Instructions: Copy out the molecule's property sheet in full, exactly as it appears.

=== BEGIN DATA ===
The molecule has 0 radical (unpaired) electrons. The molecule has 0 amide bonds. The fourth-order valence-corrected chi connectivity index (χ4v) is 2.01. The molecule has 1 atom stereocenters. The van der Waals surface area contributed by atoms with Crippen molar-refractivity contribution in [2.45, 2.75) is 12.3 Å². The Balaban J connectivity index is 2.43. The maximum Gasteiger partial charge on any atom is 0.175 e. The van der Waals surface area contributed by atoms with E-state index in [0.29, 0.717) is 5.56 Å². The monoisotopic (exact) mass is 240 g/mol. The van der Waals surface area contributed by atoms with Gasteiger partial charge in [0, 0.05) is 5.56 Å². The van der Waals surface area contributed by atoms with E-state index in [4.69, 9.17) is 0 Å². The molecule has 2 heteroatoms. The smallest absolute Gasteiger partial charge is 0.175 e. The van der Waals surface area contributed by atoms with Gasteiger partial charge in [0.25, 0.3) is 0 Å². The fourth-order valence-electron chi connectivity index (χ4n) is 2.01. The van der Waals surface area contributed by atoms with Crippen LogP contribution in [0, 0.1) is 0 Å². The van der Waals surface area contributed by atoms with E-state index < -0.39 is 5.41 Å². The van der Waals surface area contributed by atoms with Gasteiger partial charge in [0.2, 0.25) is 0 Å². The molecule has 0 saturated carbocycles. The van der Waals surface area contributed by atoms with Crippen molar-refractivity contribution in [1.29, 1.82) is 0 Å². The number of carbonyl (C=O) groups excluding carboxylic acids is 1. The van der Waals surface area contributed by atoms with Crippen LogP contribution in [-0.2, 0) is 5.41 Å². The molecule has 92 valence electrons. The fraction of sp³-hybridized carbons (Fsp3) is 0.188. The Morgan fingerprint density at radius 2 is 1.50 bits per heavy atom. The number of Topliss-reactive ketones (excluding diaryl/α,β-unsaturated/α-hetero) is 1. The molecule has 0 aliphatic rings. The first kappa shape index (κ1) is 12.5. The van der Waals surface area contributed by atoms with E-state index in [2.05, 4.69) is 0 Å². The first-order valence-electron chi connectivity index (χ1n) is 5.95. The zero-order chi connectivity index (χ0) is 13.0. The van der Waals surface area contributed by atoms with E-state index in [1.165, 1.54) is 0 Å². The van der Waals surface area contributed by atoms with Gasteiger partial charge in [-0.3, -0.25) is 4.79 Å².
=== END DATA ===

The molecule has 0 radical (unpaired) electrons. The molecule has 0 amide bonds. The fourth-order valence-corrected chi connectivity index (χ4v) is 2.01. The molecule has 1 atom stereocenters. The van der Waals surface area contributed by atoms with Crippen molar-refractivity contribution in [2.45, 2.75) is 12.3 Å². The Balaban J connectivity index is 2.43. The maximum Gasteiger partial charge on any atom is 0.175 e. The van der Waals surface area contributed by atoms with E-state index in [0.29, 0.717) is 5.56 Å². The monoisotopic (exact) mass is 240 g/mol. The van der Waals surface area contributed by atoms with Gasteiger partial charge in [0, 0.05) is 5.56 Å². The van der Waals surface area contributed by atoms with E-state index in [4.69, 9.17) is 0 Å². The molecule has 2 heteroatoms. The smallest absolute Gasteiger partial charge is 0.175 e. The van der Waals surface area contributed by atoms with Gasteiger partial charge in [0.25, 0.3) is 0 Å². The fourth-order valence-electron chi connectivity index (χ4n) is 2.01. The van der Waals surface area contributed by atoms with Crippen LogP contribution in [0, 0.1) is 0 Å². The van der Waals surface area contributed by atoms with E-state index < -0.39 is 5.41 Å². The van der Waals surface area contributed by atoms with Gasteiger partial charge in [0.2, 0.25) is 0 Å². The molecule has 0 saturated carbocycles. The van der Waals surface area contributed by atoms with Crippen molar-refractivity contribution in [1.29, 1.82) is 0 Å². The number of carbonyl (C=O) groups excluding carboxylic acids is 1. The van der Waals surface area contributed by atoms with Crippen LogP contribution in [-0.2, 0) is 5.41 Å². The molecule has 92 valence electrons. The fraction of sp³-hybridized carbons (Fsp3) is 0.188. The Morgan fingerprint density at radius 2 is 1.50 bits per heavy atom. The number of Topliss-reactive ketones (excluding diaryl/α,β-unsaturated/α-hetero) is 1. The molecule has 0 aliphatic rings. The first kappa shape index (κ1) is 12.5. The van der Waals surface area contributed by atoms with E-state index in [2.05, 4.69) is 0 Å². The first-order valence-electron chi connectivity index (χ1n) is 5.95. The zero-order chi connectivity index (χ0) is 13.0. The van der Waals surface area contributed by atoms with E-state index in [1.165, 1.54) is 0 Å². The van der Waals surface area contributed by atoms with Gasteiger partial charge in [-0.3, -0.25) is 4.79 Å².